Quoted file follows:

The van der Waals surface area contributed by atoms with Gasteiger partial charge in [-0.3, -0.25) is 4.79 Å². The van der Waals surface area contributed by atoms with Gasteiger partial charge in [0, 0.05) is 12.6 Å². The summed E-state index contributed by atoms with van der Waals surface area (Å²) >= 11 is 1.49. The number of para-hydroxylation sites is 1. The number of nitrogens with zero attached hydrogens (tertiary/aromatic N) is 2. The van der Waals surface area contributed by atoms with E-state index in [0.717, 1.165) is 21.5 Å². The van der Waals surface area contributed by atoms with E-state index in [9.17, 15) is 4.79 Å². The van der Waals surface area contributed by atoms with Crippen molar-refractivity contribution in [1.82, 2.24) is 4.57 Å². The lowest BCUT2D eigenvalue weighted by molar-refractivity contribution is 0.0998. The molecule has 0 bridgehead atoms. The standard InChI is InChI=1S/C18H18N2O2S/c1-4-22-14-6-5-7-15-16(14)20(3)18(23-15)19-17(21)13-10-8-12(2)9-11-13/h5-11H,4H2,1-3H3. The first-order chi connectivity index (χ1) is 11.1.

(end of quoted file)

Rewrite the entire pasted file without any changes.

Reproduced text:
The van der Waals surface area contributed by atoms with Gasteiger partial charge in [-0.3, -0.25) is 4.79 Å². The van der Waals surface area contributed by atoms with Gasteiger partial charge in [0, 0.05) is 12.6 Å². The summed E-state index contributed by atoms with van der Waals surface area (Å²) >= 11 is 1.49. The number of para-hydroxylation sites is 1. The number of nitrogens with zero attached hydrogens (tertiary/aromatic N) is 2. The van der Waals surface area contributed by atoms with E-state index in [0.717, 1.165) is 21.5 Å². The van der Waals surface area contributed by atoms with E-state index in [9.17, 15) is 4.79 Å². The van der Waals surface area contributed by atoms with Crippen molar-refractivity contribution in [1.82, 2.24) is 4.57 Å². The lowest BCUT2D eigenvalue weighted by molar-refractivity contribution is 0.0998. The molecule has 0 bridgehead atoms. The standard InChI is InChI=1S/C18H18N2O2S/c1-4-22-14-6-5-7-15-16(14)20(3)18(23-15)19-17(21)13-10-8-12(2)9-11-13/h5-11H,4H2,1-3H3. The first-order chi connectivity index (χ1) is 11.1.